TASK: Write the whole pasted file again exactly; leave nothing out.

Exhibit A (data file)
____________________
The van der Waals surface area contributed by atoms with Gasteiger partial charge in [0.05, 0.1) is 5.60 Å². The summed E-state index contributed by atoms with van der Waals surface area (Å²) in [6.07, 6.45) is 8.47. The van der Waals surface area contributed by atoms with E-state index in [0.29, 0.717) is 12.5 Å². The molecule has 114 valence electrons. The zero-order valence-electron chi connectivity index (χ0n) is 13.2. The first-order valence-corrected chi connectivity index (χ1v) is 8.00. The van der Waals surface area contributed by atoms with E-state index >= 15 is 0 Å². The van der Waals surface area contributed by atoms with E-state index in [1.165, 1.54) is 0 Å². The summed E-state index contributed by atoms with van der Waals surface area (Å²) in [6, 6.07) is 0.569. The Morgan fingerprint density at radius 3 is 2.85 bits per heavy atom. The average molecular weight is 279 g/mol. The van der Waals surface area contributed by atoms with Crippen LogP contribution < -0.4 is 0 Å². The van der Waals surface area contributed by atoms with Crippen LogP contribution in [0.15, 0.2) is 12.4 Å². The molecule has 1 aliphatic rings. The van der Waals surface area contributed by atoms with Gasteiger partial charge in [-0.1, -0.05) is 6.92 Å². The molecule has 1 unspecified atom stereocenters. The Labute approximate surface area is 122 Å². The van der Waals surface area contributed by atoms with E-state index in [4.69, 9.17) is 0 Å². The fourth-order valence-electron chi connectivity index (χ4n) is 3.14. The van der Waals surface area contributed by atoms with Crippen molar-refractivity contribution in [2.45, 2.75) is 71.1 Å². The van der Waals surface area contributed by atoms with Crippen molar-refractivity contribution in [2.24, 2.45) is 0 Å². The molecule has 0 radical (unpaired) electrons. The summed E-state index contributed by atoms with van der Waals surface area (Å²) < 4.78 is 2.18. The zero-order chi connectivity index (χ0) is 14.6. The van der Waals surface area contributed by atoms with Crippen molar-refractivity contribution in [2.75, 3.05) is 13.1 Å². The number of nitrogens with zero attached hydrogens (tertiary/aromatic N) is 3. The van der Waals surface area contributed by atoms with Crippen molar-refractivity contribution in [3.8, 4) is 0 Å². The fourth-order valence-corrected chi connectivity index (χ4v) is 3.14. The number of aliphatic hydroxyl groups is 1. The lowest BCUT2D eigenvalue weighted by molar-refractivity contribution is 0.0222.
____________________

The van der Waals surface area contributed by atoms with Gasteiger partial charge in [0.05, 0.1) is 5.60 Å². The summed E-state index contributed by atoms with van der Waals surface area (Å²) in [6.07, 6.45) is 8.47. The van der Waals surface area contributed by atoms with E-state index in [0.29, 0.717) is 12.5 Å². The molecule has 114 valence electrons. The zero-order valence-electron chi connectivity index (χ0n) is 13.2. The first-order valence-corrected chi connectivity index (χ1v) is 8.00. The van der Waals surface area contributed by atoms with E-state index >= 15 is 0 Å². The van der Waals surface area contributed by atoms with E-state index in [1.165, 1.54) is 0 Å². The summed E-state index contributed by atoms with van der Waals surface area (Å²) in [6, 6.07) is 0.569. The Morgan fingerprint density at radius 3 is 2.85 bits per heavy atom. The average molecular weight is 279 g/mol. The van der Waals surface area contributed by atoms with Crippen LogP contribution < -0.4 is 0 Å². The van der Waals surface area contributed by atoms with Crippen LogP contribution in [0.15, 0.2) is 12.4 Å². The molecule has 1 aliphatic rings. The van der Waals surface area contributed by atoms with Gasteiger partial charge in [-0.1, -0.05) is 6.92 Å². The molecule has 1 unspecified atom stereocenters. The Labute approximate surface area is 122 Å². The van der Waals surface area contributed by atoms with E-state index in [4.69, 9.17) is 0 Å². The fourth-order valence-electron chi connectivity index (χ4n) is 3.14. The van der Waals surface area contributed by atoms with Crippen molar-refractivity contribution in [2.45, 2.75) is 71.1 Å². The van der Waals surface area contributed by atoms with Crippen molar-refractivity contribution in [2.24, 2.45) is 0 Å². The molecule has 0 radical (unpaired) electrons. The summed E-state index contributed by atoms with van der Waals surface area (Å²) < 4.78 is 2.18. The zero-order chi connectivity index (χ0) is 14.6. The van der Waals surface area contributed by atoms with Crippen molar-refractivity contribution in [2.75, 3.05) is 13.1 Å². The number of nitrogens with zero attached hydrogens (tertiary/aromatic N) is 3. The van der Waals surface area contributed by atoms with Crippen molar-refractivity contribution in [3.8, 4) is 0 Å². The fourth-order valence-corrected chi connectivity index (χ4v) is 3.14. The number of aliphatic hydroxyl groups is 1. The lowest BCUT2D eigenvalue weighted by molar-refractivity contribution is 0.0222.